At the bridge, look downstream for another of Lane County's covered bridges, there are more of these picturesque bridges here than any other county west of the Appalachians.
Shortly after the bridge, the rail grade begins a gentle climb. The railroad began operating in 1902 hauling logs, gold ore and passengers. At one point 20 timber mills operated along the Row River, destroying almost all of the area's old-growth forest before closing down after the big trees were gone.
For a dollar, tourists a hundred years ago could ride a rail trolley named the "Galloping Goose" to the end of the line at Rujada park to spend a day in the creek side forest. That's where you are headed, thanks to the BLM, which built the bike path on the abandoned rail grade in 1994.
In a couple miles biking up a wooded hillside, you'll reach Dorena Lake. The dammed lake was named after the town that it destroyed in the 1940s which was named after Dora and Rena, two girls in town in 1899.
Get a running start, and bike up a short hill onto the dam for a sweeping view of the huge concrete spillway, 4-mile lake and valley 150 feet below.
From the dam, the trail levels out along the lake with many great views. In a couple miles, Harms Park offers a good lunch/snack spot. Scenes from several movies were shot near here. The "Stand by Me" coming of age (with leeches) movie had kids walking the tracks in 1986. In 1926 Buster Keaton crashed a train off a burning railway trestle in the silent film "The General."
Past the end of the lake, the relocated town of Dorena offers another covered bridge and a store where you can eat ice cream out front while sitting on an old church pew.
The trail ends four miles later in Culp Creek. From there continue on busier Row River Rd. for about a mile turning left onto quieter Lower Brice Creek Rd. just before the bridge (see Google map).
After another mile you'll pass Wildwood Falls, a popular teen swimming and cliff jumping spot, after which there's almost no car traffic. The pleasant country road winds through forest and farmland past water tanks to the marked turnoff for the Forest Service's Rujada campground in about four more miles.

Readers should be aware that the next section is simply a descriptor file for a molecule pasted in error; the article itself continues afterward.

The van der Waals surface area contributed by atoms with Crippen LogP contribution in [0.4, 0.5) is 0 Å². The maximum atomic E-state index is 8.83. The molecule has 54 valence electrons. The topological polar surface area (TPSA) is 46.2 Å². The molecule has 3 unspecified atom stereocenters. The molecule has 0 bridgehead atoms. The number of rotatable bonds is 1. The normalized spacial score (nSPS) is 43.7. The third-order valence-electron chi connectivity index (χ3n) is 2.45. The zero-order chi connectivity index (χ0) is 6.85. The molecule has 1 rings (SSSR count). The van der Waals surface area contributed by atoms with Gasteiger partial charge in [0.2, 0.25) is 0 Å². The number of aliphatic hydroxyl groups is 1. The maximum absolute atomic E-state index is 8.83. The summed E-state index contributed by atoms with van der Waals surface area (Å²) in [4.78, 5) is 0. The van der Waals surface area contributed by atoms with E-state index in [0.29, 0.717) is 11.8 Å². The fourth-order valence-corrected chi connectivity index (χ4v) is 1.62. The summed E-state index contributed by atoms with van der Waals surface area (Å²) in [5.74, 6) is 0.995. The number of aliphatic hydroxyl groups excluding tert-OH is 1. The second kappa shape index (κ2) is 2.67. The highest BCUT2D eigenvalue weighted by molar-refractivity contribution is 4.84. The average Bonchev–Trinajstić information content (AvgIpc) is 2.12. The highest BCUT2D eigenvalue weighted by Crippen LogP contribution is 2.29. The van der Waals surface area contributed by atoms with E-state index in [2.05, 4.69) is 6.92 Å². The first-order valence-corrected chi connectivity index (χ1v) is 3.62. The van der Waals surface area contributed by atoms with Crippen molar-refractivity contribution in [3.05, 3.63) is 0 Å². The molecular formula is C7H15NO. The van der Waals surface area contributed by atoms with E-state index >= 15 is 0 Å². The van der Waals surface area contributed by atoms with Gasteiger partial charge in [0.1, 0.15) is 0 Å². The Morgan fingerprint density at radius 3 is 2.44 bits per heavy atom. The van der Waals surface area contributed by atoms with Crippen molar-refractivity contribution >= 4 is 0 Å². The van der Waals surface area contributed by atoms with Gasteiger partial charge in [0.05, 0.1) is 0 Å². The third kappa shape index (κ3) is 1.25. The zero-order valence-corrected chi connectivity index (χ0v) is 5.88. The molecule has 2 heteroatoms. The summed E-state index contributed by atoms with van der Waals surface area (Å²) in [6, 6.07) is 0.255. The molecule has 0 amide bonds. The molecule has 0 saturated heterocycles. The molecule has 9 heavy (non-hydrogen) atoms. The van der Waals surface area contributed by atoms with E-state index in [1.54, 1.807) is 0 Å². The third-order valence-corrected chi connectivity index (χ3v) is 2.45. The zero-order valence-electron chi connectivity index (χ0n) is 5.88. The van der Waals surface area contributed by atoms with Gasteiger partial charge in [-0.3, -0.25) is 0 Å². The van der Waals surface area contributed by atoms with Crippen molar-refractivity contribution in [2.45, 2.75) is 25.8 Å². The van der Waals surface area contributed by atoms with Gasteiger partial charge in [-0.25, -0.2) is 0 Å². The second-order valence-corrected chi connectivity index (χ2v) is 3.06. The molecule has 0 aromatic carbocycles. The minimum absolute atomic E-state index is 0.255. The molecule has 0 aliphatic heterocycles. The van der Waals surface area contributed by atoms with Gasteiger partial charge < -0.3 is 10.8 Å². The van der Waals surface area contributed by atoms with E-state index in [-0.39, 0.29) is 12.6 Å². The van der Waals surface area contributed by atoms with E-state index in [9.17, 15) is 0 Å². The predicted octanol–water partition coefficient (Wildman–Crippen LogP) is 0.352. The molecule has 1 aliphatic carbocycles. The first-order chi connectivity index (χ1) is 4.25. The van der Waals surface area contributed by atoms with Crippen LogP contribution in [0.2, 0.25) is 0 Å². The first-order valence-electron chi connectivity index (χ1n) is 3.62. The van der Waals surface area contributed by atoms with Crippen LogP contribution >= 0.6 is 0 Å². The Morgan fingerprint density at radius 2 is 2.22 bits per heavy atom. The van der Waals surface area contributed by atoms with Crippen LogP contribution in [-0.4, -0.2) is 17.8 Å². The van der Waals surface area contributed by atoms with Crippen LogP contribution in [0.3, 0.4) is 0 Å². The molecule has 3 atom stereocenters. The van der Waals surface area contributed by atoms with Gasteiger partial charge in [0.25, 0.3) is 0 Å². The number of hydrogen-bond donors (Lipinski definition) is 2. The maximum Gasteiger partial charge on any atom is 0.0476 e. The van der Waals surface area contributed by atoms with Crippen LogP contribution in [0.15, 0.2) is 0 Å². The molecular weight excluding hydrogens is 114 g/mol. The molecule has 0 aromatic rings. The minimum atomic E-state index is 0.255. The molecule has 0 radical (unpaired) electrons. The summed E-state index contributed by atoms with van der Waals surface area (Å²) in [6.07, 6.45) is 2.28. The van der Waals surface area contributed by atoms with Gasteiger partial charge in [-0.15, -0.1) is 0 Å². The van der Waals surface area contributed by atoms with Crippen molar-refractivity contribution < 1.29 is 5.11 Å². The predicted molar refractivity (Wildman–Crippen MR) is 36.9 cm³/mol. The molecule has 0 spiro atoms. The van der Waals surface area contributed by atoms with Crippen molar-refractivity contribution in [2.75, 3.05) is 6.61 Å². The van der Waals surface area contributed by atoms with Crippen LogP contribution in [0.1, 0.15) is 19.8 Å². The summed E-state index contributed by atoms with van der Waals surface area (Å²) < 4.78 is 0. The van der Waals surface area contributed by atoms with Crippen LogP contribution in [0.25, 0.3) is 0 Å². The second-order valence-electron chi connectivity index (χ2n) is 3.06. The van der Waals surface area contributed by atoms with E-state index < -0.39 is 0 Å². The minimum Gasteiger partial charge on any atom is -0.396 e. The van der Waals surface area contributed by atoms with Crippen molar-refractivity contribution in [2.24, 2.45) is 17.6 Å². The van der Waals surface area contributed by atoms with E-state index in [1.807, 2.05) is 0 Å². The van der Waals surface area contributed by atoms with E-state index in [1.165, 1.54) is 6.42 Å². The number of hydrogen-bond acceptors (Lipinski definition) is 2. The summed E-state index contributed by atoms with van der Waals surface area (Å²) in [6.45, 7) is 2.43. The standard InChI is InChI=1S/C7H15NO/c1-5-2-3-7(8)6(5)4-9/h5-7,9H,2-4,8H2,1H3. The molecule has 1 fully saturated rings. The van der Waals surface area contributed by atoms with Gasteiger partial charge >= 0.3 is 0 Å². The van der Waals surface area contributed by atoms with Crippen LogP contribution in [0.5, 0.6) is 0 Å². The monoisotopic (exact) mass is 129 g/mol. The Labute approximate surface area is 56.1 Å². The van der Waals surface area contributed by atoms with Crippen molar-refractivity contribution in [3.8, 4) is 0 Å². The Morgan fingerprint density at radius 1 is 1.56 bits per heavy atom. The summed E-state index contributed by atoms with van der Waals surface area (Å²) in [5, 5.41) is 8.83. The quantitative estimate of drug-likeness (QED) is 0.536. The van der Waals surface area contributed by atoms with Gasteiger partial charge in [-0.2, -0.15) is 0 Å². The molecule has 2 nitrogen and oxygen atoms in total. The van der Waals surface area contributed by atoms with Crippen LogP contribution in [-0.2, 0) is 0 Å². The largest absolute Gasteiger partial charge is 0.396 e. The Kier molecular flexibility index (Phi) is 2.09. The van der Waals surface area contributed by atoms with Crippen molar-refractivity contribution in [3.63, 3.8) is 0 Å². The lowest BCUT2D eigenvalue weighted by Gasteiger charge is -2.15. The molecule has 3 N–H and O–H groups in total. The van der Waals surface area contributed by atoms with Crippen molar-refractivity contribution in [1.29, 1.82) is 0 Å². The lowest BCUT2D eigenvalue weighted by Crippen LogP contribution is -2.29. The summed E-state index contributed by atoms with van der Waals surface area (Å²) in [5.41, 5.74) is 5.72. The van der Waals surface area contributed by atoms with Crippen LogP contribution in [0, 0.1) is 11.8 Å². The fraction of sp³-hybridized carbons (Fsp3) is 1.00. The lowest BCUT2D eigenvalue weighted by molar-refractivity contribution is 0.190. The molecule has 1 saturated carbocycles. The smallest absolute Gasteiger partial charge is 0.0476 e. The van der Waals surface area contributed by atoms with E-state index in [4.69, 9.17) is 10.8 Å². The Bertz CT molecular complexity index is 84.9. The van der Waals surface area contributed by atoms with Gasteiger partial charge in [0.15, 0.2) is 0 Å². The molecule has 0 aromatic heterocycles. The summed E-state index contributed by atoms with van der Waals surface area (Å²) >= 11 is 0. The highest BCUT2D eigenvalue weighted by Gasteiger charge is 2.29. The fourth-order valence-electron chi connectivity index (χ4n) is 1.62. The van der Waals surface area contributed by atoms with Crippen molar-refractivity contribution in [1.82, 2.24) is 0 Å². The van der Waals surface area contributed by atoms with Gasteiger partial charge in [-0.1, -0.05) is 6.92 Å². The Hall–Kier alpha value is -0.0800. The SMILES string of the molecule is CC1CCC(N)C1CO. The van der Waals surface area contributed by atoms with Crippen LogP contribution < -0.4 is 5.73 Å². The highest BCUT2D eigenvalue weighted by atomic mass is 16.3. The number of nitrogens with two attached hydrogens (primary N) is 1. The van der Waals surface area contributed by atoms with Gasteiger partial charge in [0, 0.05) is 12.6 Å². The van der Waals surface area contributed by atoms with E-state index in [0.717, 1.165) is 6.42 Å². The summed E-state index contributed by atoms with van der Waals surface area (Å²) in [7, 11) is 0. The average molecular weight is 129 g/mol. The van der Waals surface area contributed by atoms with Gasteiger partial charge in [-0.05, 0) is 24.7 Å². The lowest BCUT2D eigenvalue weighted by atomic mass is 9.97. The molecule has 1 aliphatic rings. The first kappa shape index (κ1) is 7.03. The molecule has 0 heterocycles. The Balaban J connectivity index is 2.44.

Rujada (opens for season May 25) is one of the best, less-known campgrounds in Oregon. There's sites tucked into the forest above a creek with lovely swimming and wading holes and remnants of old structures built by the Civilian Conservation Corps during the depression.
Wake up and take the lovely 1 mile hike through sword ferns and old growth in the morning. Then hop on your bike and gently glide the 20 miles back down the Row River Trail to the Mosby Creek trailhead.
Here's a slideshow of the bike tour:
Jeff Willensky has found a way to put the recycling in cycling.
Bothered by throwing away old tires and tubes from his environmentally friendly transit mode of choice, Willensky said he found for a better way to "Complete the Cycle" with recycling.
He started asking local bike shops to set aside worn out tubes and tires. Then he found a local company, the Tire Factory, that was willing to take the bike tires/tubes for a fee and send them to Portland along with their auto and truck tires for recycling. RB recycling in McMinnville grinds the tires and makes rubber products including mats and recreational surfaces.
According to Willensky, at least six bike shops, some of which may ask for a donation, participate in the recycling effort: Arriving By Bike, Blue Heron, Collins, Life Cycle, Simple Cycles, and Wheelworks.
Willenski said he also plans to collect bike tires and tubes from 1 to 5 pm Saturday, May 21, in the parking lot of Wheelworks at 11th and Lawrence.
ODOT plans to provide a bike connection over or under Beltline in North Eugene as part of its $202 million I-5 Beltline interchange project.
"The bike path will be connected from the south side of Beltline to the north side of Beltline," said ODOT's local spokesman Rick Little.
ODOT engineers haven't decided yet on an underpass or an overpass, according to Little. With all the interchange on and off ramps, "its not an easy design," he said.
ODOT is designing the bike/pedestrian link now to fit in with the road project, but the path won't be built until 2014. Not all the federal funding for the interchange project is secured, but Little said ODOT is confident it will be. "At this point it's not a concern."
Once ODOT engineers come up with a draft design in the next few months, they plan to share it with members of the local bike community to get feedback, according to Little. "It's all going to start happening here pretty quick," he said.